As a garden photographer my eyes perk up with any kind of change, and in autumn the transitional stages of leaves changing from green to the multi-hues of fall, I find wonderful color.  Some of my very favorite photos were taken as the leaves begin to changed, when the dynamic brushstrokes of color they represent can be framed in the camera.

Tapestry of autumn leaves, Tupelo tree - Nyssa sylvatica
Tapestry of autumn leaves, Tupelo tree – Nyssa sylvatica

Leaves are a study of brushstrokes, and arranging a composition in the camera is a sweet study indeed.  I don’t know if it is the photographer in me, or the gardener that wants to slow down and study the plants in the garden, but I often get lost in looking.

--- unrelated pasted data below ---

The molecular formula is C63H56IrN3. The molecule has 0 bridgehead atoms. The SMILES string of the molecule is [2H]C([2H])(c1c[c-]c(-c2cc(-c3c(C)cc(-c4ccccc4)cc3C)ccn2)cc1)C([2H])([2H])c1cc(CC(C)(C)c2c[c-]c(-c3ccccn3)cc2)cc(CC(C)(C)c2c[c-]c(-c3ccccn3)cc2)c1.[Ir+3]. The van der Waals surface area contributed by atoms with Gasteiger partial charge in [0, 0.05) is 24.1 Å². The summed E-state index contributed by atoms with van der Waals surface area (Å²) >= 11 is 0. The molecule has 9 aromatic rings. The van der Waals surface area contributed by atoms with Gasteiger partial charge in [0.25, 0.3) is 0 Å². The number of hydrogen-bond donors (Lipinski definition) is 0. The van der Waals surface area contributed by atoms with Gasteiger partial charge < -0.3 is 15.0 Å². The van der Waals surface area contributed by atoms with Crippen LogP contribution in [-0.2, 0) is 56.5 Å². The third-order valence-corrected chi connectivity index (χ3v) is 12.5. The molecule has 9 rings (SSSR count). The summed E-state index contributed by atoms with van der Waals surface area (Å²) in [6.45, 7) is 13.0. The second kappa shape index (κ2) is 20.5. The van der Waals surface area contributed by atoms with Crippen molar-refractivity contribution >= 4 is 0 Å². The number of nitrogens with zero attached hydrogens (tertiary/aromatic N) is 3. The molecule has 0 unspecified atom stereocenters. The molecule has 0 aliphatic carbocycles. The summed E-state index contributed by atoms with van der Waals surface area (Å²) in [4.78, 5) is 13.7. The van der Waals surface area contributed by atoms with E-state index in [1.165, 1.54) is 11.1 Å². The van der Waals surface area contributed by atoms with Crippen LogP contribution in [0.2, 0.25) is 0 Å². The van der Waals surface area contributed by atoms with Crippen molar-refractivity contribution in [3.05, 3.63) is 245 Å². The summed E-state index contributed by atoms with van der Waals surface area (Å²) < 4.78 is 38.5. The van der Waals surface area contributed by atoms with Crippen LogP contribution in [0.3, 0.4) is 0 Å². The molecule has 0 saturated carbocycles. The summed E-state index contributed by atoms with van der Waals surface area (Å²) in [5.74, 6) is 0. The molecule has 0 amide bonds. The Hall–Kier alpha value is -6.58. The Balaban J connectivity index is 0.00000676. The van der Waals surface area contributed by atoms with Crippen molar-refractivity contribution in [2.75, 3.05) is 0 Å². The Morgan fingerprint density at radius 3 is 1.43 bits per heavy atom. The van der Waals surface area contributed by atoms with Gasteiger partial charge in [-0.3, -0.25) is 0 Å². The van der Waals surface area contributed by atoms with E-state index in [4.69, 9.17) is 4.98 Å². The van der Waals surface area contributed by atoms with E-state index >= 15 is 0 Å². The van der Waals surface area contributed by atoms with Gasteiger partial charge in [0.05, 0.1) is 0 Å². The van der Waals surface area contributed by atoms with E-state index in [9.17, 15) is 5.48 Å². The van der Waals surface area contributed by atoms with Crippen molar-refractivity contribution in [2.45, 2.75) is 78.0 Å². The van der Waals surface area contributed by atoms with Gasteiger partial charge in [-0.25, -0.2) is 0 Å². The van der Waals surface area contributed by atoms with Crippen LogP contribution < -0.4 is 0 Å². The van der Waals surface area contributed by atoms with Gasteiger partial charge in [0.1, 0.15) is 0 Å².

I went under the canopy of this Tupelo tree, hoping to get a stained glass window effect of backlight.  It was an overcast day and the colors were quite muted.  But I knew what I wanted it to look like, and played with it in PhotoShop to make the colors glow.

Before and After Slider

Do it yourself.  It does not have to be autumn leaves.  Any contrasting pattern, a mosaic of flowers, variegated foliage patterns, baskets of vegetables, are all potential brushstrokes. Look at patterns and let your eyes lock into a balance of shapes and color.  Use the four edges of your camera to frame and carefully control exactly where you put the shapes – make a composition of brushstrokes.

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Prints of Tupelo Tapestry – Glowing Leaves start at $30.

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